Admittedly, the origins of my hearing loss and tinnitus have always been a bit of a blur. However, since the early teens I can remember struggling to get to sleep at night because of tinnitus. Almost like reverse psychology, your mind tells you not to think about the loud ringing inside your ears, but naturally you only focus on it more. Whilst my hearing aids have masked the ringing during the day, not everyone is in my position.

For that reason, I cannot stress how important it is to listen to music safely. I have often seen cocky teenagers eager to show off their tastes in music on a busy train to London. The worrying thing about it though, is that if I can hear their music from the other side of the carriage, then God knows how loud it must be in their own ears.

At the end of the day, it all comes down to the fact that tinnitus is currently incurable and once your hearing is gone, it’s gone. There are many articles online which state the loudest volume – usually 80dB – which you can expose your ears to. Granted, music can be a wonderful thing – but is it really something to lose something as important as your hearing for?

Do you know someone who suffers from tinnitus, or do you have it yourself? Let me know about your experience with the condition by commenting below! 

Liam

Tinnitus Awareness Week runs from the 8th February to the 14th February. If you would like to find out more about tinnitus, or learn how to fundraise for the British Tinnitus Association, then you can click here. This blog update is also part of my ‘Deafinitely Challenging’ series, where I explore the main difficulties for deaf/hard of hearing people in the UK.

Age UK launches lip-reading quiz | The Friday Article

A quiz, which challenges hearing people to lip-read ten silenced videos, has been released by Age UK Hearing Aids as part of this year’s Lip-Reading Awareness Week.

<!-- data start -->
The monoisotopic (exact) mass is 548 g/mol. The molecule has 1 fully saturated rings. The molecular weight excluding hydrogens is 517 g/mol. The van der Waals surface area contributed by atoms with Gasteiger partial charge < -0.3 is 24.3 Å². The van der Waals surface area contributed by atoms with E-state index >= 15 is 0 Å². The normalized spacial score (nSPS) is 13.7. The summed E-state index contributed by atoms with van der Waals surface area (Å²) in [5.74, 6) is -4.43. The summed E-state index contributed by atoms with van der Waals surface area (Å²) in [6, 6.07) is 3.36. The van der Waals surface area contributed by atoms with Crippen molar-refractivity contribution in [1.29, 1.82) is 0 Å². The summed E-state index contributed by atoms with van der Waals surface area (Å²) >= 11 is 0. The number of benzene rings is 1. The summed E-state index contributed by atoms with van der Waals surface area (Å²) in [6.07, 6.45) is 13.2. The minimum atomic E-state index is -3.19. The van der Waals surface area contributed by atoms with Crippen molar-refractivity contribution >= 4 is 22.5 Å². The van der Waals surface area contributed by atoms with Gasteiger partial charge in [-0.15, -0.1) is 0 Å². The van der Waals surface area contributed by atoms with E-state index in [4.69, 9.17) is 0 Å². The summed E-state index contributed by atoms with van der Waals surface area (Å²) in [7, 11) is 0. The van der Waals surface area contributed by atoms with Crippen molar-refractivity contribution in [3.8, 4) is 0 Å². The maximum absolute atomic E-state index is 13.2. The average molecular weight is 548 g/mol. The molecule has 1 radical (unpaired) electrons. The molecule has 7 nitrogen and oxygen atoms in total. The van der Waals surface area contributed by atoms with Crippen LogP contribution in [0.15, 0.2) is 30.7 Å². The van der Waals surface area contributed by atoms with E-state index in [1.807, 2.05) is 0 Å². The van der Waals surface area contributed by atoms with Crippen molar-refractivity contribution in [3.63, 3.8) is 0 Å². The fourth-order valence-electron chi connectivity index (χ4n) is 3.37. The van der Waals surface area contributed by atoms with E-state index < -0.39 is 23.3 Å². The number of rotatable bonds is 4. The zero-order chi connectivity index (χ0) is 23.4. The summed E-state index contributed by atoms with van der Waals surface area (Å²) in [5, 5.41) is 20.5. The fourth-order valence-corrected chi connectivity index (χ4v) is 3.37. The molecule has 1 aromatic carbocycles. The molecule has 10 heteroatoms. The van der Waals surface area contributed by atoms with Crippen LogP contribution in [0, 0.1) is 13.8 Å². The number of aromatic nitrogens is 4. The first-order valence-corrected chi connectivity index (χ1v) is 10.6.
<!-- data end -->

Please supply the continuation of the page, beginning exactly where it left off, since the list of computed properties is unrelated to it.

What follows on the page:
The quiz, which contains ten questions, asks participants to guess what is being said in silenced and looped videos by reading the speakers lips – as well as asking players to select the correct answer to the speaker’s question.

In an article promoting the quiz, Age UK Hearing Aids said: “Lip-reading is an essential skill for many with hearing loss problems, and alongside the use of hearing aids it helps those who are hard of hearing to understand others.

It adds: “It is a challenging skill to master and requires a lot of patience and concentration, which many of us with good hearing take for granted.”

Alongside the quiz, the article also offers tips for hearing people on how to better help a deaf/hard of hearing person to lip-read them. Those interested in learning how to lip-read can also find information about lip-reading classes as well as a site called ‘Lipreading Practice’.

If you are interested in completing the quiz, you can find it here.

Liam

The Linguist’s Curiosity

Words have always interested me. As a writer, I have to select from an array of words which ones communicate what I want to say. I’m even using words now!

For those who don’t know, I am deaf/hard of hearing, and what interests me is British Sign Language (BSL). Primarily because it doesn’t involve words…

Therefore, it would be interesting to learn a new unconventional language, that involves a different method of communicating aside from speech. Not to mention that should things get worse hearing wise, I’ve got fluent BSL under my belt!

However, sadly BSL can be quite costly. Instead, I was advised about going on a lip reading course. This would not only be cheaper, but would be a handy skill regardless of hearing ability (though it definitely helps!).

So I’ll have to look into that! I’ll let you know of any progress!

Anyone know any sign language? Or know how to lip-read? Comment below!

Liam